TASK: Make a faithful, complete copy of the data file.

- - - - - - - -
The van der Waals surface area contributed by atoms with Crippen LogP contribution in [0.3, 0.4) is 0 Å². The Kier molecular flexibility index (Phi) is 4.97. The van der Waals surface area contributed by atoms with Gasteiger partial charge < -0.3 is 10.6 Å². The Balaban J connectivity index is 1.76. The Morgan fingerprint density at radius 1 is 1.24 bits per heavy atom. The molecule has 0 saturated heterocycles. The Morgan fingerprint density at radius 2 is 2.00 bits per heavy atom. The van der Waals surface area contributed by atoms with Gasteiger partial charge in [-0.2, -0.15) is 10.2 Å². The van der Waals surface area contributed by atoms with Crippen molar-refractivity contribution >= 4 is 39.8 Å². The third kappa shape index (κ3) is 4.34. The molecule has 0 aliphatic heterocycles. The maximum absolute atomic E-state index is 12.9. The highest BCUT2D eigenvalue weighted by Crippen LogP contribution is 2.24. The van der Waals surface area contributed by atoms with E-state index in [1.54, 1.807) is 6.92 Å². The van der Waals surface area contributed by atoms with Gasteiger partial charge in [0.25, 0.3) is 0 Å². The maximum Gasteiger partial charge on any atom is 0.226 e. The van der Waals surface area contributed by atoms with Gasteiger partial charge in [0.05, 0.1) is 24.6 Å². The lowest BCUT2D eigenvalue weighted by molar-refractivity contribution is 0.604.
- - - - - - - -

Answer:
The van der Waals surface area contributed by atoms with Crippen LogP contribution in [0.3, 0.4) is 0 Å². The Kier molecular flexibility index (Phi) is 4.97. The van der Waals surface area contributed by atoms with Gasteiger partial charge < -0.3 is 10.6 Å². The Balaban J connectivity index is 1.76. The Morgan fingerprint density at radius 1 is 1.24 bits per heavy atom. The molecule has 0 saturated heterocycles. The Morgan fingerprint density at radius 2 is 2.00 bits per heavy atom. The van der Waals surface area contributed by atoms with Gasteiger partial charge in [-0.2, -0.15) is 10.2 Å². The van der Waals surface area contributed by atoms with Crippen molar-refractivity contribution >= 4 is 39.8 Å². The third kappa shape index (κ3) is 4.34. The molecule has 0 aliphatic heterocycles. The maximum absolute atomic E-state index is 12.9. The highest BCUT2D eigenvalue weighted by Crippen LogP contribution is 2.24. The van der Waals surface area contributed by atoms with E-state index in [1.54, 1.807) is 6.92 Å². The van der Waals surface area contributed by atoms with Gasteiger partial charge in [0.25, 0.3) is 0 Å². The maximum Gasteiger partial charge on any atom is 0.226 e. The van der Waals surface area contributed by atoms with Gasteiger partial charge in [0.05, 0.1) is 24.6 Å². The lowest BCUT2D eigenvalue weighted by molar-refractivity contribution is 0.604.